Provider Provisions under Managed Care Contracts—What CFOs Need to Know

By Brian McGraw, Co-founder, President & CEO, Intersect Healthcare
Twitter: @IntersectAppeal

Managed care contractual provisions affect payment, departmental organization, billing procedures and confidential records. Contracts can also impact clinical decision-making. They are a formidable force to be considered by healthcare executives at every step in the revenue cycle—from initial procedure scheduling to claims processing and collections.

Holding contract details within the confines of the managed care contracting department does little to serve the greater good of the larger healthcare organization. Knowledge sharing is necessary to achieve financial goals.

What’s Lacking in Today’s Contract Management?
For years there’s been a loose term around hospital and health systems called “contract management” intended to:

  • Manage the length and terms of the contract
  • Adjudicate financial provisions between provider and payer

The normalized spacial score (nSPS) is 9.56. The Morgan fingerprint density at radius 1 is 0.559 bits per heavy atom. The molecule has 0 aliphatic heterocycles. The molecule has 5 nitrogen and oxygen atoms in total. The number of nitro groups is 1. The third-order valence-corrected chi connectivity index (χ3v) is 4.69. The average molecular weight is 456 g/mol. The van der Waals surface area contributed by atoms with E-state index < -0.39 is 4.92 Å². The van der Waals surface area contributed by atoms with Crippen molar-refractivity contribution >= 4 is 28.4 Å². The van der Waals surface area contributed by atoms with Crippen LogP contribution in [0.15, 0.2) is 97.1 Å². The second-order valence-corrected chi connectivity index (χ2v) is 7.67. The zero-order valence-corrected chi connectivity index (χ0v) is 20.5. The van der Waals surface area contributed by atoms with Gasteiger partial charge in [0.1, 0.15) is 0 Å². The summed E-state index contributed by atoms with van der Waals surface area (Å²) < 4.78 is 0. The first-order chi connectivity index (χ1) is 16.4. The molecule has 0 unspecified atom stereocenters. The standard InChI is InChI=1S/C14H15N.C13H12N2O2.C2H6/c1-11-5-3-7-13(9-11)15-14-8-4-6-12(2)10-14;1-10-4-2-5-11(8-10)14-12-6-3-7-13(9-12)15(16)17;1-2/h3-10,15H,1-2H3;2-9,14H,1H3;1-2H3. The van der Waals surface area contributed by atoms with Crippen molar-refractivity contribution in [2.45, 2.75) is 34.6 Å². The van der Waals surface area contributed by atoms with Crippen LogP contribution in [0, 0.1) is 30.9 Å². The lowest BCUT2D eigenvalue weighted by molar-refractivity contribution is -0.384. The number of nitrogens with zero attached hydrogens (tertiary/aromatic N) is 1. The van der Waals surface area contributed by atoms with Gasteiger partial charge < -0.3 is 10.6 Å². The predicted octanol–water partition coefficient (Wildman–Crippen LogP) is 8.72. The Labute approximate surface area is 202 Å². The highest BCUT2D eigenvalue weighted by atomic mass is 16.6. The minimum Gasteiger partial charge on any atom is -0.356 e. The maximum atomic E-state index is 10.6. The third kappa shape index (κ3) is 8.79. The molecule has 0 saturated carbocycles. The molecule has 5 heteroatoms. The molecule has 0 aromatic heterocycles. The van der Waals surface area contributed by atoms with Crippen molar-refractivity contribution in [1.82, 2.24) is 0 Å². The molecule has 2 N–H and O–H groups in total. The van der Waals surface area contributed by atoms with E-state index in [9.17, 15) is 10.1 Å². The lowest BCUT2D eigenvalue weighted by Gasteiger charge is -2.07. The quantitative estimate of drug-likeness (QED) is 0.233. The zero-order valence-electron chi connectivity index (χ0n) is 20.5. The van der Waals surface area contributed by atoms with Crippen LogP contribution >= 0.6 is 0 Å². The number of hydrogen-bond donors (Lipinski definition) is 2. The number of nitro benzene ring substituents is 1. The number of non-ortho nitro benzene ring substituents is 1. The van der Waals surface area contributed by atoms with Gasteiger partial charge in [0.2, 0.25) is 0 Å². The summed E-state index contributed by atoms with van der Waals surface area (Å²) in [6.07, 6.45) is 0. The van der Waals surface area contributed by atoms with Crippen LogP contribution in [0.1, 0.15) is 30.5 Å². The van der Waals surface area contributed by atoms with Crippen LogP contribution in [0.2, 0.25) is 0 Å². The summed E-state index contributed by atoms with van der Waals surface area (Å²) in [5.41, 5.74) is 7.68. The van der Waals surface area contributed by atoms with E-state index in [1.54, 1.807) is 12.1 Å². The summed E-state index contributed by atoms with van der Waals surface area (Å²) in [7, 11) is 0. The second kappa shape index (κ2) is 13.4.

What’s lacking is the ability to manage rules of engagement, the business rules between payers and providers. When a contract is signed, a payer typically attaches a manual with medical policies for contract administration beyond the expected reimbursement calculations. This is where payers have the advantage over providers.

Payers know how to manage and invoke both financial and administrative provisions. Consequently, the contract may not pay as much as it should due to denied claims and adjustments based on operational missing links—authorization provisions, medical policies and dispute resolution clauses.

Payer Dispute Resolution
Virtually every contract has a dispute resolution clause. Every commercial payer has an internal grievance process that entitles the hospital to submit reconsideration or file an appeal. Yet 90 to 95 percent of hospitals fail to pursue dispute resolution past the payer’s internal grievance process. One reason is that managed care directors want to maintain relationships with payers. Positive relationships matter but should be based on mutual understanding and application of the rules.

The main reason hospitals get denials or downward adjustments is because payers know how to manage the business rules. Organizations should adopt a proactive approach to pursue every avenue under their contract.